German performance artist Joseph Beuys gives two landmark talks in Belfast at the height of the unrest

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Almost 50 years ago, German performance artist Joseph Beuys traveled to Belfast at the height of the unrest to give two landmark lectures on art and what it means to be an artist. A century after Beuys’ birth in 1921, Claire Simpson looks back on her legacy and how it helped spark a revolution in art in Northern Ireland.

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“The mid-1970s was a time of enormous political flux, not only in Northern Ireland but also throughout the rest of the UK and Europe. It was also a time of the emergence of a new artistic movement. , performance by being one. “

Arts administrator Belinda Loftus clearly remembers Joseph Beuys’ visit to Belfast.

Already a celebrity in the art world, Beuys gave two lectures in the city in 1974 – one at Art College on York Street and the other at the Ulster Museum.

A performance artist, Beuys has become internationally famous for his play I Like America and America Likes Me which sees him locked in a hotel room in New York City with a wild coyote.

His lectures in Belfast were milder, but for part of the audience they were transformative.

“He said that every person is an artist that I agree with,” Ms. Loftus said.

“There were a lot of people who weren’t from the art world who were there.

“Beuys was a charismatic person. He drew on these chalkboards. In my opinion, his ability to draw was amazing.”

Beuys used chalkboards to illustrate his thoughts.

However, Ms Loftus, who grew up in Suffolk, England, recalled being heckled by people who thought his ideas lacked substance.

“His first lecture was at Art College. He was heckled a lot by the students. I think they thought he was really a little airy,” she said.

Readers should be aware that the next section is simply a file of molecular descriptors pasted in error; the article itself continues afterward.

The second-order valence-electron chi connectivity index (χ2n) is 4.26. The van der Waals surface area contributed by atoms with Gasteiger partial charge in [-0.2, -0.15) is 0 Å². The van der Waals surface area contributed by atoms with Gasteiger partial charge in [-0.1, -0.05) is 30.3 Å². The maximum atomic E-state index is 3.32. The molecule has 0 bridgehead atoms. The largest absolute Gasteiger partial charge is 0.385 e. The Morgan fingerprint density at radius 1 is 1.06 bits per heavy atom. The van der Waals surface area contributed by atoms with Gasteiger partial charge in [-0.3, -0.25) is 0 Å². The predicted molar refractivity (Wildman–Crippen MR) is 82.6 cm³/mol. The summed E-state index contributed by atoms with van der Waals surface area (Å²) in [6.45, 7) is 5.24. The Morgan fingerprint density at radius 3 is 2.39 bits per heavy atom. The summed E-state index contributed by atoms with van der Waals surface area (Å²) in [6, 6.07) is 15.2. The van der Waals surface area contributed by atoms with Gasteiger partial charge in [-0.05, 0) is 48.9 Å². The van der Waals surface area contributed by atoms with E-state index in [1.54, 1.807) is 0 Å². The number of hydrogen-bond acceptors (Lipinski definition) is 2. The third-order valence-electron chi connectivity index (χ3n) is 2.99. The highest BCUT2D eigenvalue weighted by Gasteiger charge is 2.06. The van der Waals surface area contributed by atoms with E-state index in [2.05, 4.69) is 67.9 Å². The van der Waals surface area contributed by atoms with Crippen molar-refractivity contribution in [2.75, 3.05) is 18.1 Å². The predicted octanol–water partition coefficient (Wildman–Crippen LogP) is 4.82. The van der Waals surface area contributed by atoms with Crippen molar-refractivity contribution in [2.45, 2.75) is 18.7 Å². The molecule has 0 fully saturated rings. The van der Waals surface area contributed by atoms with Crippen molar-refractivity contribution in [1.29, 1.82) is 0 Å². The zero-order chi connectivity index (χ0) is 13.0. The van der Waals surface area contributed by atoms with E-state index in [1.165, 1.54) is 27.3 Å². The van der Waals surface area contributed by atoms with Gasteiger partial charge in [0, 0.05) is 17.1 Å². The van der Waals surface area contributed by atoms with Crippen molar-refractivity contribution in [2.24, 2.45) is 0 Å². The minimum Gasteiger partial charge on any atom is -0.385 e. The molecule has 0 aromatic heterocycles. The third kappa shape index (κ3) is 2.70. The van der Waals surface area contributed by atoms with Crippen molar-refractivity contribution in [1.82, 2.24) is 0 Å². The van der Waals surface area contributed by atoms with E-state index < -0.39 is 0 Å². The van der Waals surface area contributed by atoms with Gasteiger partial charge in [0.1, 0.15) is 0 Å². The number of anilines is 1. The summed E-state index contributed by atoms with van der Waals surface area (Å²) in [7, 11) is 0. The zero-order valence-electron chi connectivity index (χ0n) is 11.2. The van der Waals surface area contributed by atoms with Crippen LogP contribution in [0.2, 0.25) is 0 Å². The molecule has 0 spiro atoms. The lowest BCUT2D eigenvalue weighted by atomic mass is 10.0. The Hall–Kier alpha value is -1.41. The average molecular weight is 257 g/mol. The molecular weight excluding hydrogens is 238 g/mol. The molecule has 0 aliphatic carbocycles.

“(Cork born television producer and teacher) Leila Doolan was working in Ballymurphy (in a community video project) at the time.

“She came to the Ulster museum conference and brought in some of the young people from the project.

“She and they stood up and said if you believe it why are you here at the Ulster museum and why aren’t you with us at Ballymurphy which was a good point.”

The Hugh Lane Gallery in Dublin hosts an exhibition of Beuys’ work in Ireland, including some of the chalkboards he wrote and which he drew inspiration from in his lectures.

The exhibition includes screenings of an ITV documentary, A Beuys Crying in the Wilderness, which examines the artist’s journey to the north and reactions to his visit in 1974.

Ms Loftus said Beuys’ visit led a group of artists from Northern Ireland to visit the Documenta International Art Exhibition in Germany in 1977.

“The Germans were all in discussion, discussion,” she said.

“We wanted to do things… Leela Doolan taught Irish dancing to all these Germans. Bob Sloan succeeded in building these sandbag areas, just like they did in Belfast. Someone had brought a cassette with Lambeg drums playing very loudly, and we let them The Germans come in and go through a checkpoint.

“We were really trying to give them a sense of what it was like in Northern Ireland.”